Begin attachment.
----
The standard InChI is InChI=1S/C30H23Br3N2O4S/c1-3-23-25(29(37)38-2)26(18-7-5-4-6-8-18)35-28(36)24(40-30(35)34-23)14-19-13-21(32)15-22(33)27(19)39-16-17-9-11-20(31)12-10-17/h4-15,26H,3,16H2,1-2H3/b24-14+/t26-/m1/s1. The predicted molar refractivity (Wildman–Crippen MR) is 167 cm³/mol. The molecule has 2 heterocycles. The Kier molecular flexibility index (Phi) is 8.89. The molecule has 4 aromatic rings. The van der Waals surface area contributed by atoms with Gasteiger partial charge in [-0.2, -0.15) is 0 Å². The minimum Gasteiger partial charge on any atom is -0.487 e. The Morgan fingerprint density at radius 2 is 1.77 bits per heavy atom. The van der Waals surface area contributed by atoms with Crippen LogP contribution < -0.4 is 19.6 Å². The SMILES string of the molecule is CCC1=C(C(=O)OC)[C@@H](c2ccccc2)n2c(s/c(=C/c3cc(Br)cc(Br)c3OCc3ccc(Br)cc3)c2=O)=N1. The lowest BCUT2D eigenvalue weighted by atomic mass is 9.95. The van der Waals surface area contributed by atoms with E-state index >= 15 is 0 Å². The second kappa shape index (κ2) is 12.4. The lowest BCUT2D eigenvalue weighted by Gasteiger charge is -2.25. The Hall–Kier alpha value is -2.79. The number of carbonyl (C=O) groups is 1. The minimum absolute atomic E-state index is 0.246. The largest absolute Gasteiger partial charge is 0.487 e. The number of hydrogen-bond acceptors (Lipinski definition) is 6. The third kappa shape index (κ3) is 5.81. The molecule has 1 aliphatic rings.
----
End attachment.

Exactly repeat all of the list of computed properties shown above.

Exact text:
The standard InChI is InChI=1S/C30H23Br3N2O4S/c1-3-23-25(29(37)38-2)26(18-7-5-4-6-8-18)35-28(36)24(40-30(35)34-23)14-19-13-21(32)15-22(33)27(19)39-16-17-9-11-20(31)12-10-17/h4-15,26H,3,16H2,1-2H3/b24-14+/t26-/m1/s1. The predicted molar refractivity (Wildman–Crippen MR) is 167 cm³/mol. The molecule has 2 heterocycles. The Kier molecular flexibility index (Phi) is 8.89. The molecule has 4 aromatic rings. The van der Waals surface area contributed by atoms with Gasteiger partial charge in [-0.2, -0.15) is 0 Å². The minimum Gasteiger partial charge on any atom is -0.487 e. The Morgan fingerprint density at radius 2 is 1.77 bits per heavy atom. The van der Waals surface area contributed by atoms with Crippen LogP contribution < -0.4 is 19.6 Å². The SMILES string of the molecule is CCC1=C(C(=O)OC)[C@@H](c2ccccc2)n2c(s/c(=C/c3cc(Br)cc(Br)c3OCc3ccc(Br)cc3)c2=O)=N1. The lowest BCUT2D eigenvalue weighted by atomic mass is 9.95. The van der Waals surface area contributed by atoms with E-state index >= 15 is 0 Å². The second kappa shape index (κ2) is 12.4. The lowest BCUT2D eigenvalue weighted by Gasteiger charge is -2.25. The Hall–Kier alpha value is -2.79. The number of carbonyl (C=O) groups is 1. The minimum absolute atomic E-state index is 0.246. The largest absolute Gasteiger partial charge is 0.487 e. The number of hydrogen-bond acceptors (Lipinski definition) is 6. The third kappa shape index (κ3) is 5.81. The molecule has 1 aliphatic rings.